Not nearly as horrific as it sounds, “The Back-Up Plan” did moderate business at the box-office last spring, and likely will find a larger audience on video. Lopez and O’Loughlin have some solid chemistry together, and while Kate Angelo’s script offers scant surprises, Alan Poul keeps the film moving at a steady pace. There’s nothing here you haven’t seen before, but at least it’s well executed on the whole.

Sony’s Blu-Ray edition of “The Back-Up Plan” arrives next week, offering a superior AVC encoded transfer with DTS Master Audio sound and extras including deleted scenes and a Making Of featurette.

$5 A DAY Blu-Ray (**½, 98 mins., 2008, PG-13; Image): Entertaining, if predictable, road trip movie with ailing con man Christopher Walken hooking up with his estranged son Alessandro Nivola on a journey to get Walken emergency medical treatment. However, their travels are reliant on Walken’s insistence that the duo make the trip happen for just $5 a day (not even Rachael Ray could do that!). Nigel Cole’s movie offers some pleasant moments and relaxed performances from Walken, Nivola, Amanda Peet, Sharon Stone and Peter Coyote, along with a decent Alex Wurman score. Image’s Blu-Ray disc of this 2008 independent production includes cast/crew interviews along with the trailer and still galleries, plus a 1080p transfer and 5.1 DTS Master Audio soundtrack.

SKELLIG: THE OWL MAN Blu-Ray (***, 104 mins., 2009, PG; Image): Surprisingly good British TV movie, an adaptation of a popular novel by David Almond, finds Tim Roth as a mysterious “owl man” with special powers who helps a young boy overcome a variety of fears.

With its “Harry Potter” styled cover art, it’s clear Image is hoping to lure in the same type of young viewers for this well-crafted fantasy, and I wouldn’t at all be shocked if those audiences enjoyed “Skellig” as well. Annabelle Jankel does a solid job helming this heartwarming film, getting a nice assist from composer Stephen Warbeck and amiable performances from the cast -- it’s nothing extraordinary but the picture’s balance of fantasy with more realistic elements make for a recommended view.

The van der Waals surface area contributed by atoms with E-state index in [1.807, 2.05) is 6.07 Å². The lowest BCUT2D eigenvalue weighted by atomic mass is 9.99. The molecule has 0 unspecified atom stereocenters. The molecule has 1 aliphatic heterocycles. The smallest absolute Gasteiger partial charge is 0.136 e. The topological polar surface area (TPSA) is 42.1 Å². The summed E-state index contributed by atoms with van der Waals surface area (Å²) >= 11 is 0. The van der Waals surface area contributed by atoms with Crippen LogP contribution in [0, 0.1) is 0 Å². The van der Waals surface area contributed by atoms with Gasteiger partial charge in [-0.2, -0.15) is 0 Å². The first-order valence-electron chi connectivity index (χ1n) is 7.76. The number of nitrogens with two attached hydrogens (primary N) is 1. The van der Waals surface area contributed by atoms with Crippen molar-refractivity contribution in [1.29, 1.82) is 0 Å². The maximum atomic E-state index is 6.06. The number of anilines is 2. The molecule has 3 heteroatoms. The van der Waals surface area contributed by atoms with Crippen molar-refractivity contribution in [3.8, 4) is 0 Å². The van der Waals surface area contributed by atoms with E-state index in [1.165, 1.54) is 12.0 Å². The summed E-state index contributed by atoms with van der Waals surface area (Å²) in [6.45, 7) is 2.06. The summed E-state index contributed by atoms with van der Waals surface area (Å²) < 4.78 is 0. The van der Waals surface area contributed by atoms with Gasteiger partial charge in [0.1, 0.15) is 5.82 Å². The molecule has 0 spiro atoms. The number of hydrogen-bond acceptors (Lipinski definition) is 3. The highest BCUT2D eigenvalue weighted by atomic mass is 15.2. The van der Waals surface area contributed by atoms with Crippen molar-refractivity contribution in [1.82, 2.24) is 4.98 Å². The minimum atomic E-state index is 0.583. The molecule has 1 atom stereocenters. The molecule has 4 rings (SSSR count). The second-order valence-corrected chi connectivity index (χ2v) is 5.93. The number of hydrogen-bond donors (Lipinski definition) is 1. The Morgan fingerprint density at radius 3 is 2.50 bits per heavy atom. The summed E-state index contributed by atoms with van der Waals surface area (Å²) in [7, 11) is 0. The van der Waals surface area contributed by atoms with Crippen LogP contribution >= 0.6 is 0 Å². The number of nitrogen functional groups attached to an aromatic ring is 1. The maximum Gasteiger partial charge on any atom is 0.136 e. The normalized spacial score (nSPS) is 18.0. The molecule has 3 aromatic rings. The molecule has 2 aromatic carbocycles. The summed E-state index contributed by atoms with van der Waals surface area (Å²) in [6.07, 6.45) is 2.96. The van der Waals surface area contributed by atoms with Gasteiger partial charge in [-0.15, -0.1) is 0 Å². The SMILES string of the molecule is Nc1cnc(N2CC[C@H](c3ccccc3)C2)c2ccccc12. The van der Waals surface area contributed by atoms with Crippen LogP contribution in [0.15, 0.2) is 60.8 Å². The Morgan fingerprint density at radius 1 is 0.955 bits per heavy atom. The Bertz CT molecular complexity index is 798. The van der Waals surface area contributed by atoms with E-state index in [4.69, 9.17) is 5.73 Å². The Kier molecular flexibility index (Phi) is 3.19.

Image’s Blu-Ray disc sports a fine 1080p transfer with DTS Master Audio sound.

ABANDONED Blu-Ray (*½, 93 mins., 2010, PG-13; Anchor Bay): Like a lot of “last movies” for fallen stars, “Abandoned” is a depressing picture on a number of levels, not the least of which is that it stars a sickly-looking Brittany Murphy in her final role.

Murphy plays a woman who brings her boyfriend (a puffy Dean Cain) to the hospital for surgery, only to have him disappear and the authorities (including an insanely bad performance from Peter Bogdanovich of all people) question her sanity.

It’s a typical “is it real or not?” type of thriller given a routine treatment by writer Peter Sullivan and director Michael Feifer – one of those movies nobody would give a second glance to had Murphy not tragically died after the picture’s completion.

For curious viewers “Abandoned” hits Blu-Ray shortly from Anchor Bay in a barebones presentation, backed by a decent 1080p transfer and standard 5.1 Dolby Digital soundtrack.

CITY ISLAND Blu-Ray (***, 104 mins., 2009, PG-13; Anchor Bay): Breezy, entertaining ensemble comedy stars Andy Garcia as a family man and Bronx corrections officer who aspires to be an actor, but wants to hide it from his domineering wife (Julianna Marguiles)...so much that he’d rather have Marguiles believe he’s having an affair than taking acting lessons! Raymond de Felitta’s family drama also offers equally odd predicaments for their kids (one’s moonlighting as a stripper; the other is addicted to watching big women eat on the internet), but somehow it all comes together to form a zesty brew with terrific support turned in from Alan Arkin and Emily Mortimer as well. Anchor Bay’s Blu-Ray disc sports a vivid 1080p transfer with a digital copy, uncompressed PCM audio, and extras including deleted scenes, a featurette, and commentary from De Felitta and Garcia. A legitimate sleeper “City Island” comes strongly recommended!

MACHINE GUN McCAIN Blu-Ray (**½, 96 mins., 1969, Not Rated; Blue Underground): Seldom-screened Italian gangster vehicle receives a spiffy high-def treatment from Blue Underground, who have uncovered a genuine curio for movie buffs with “Machine Gun McCain.”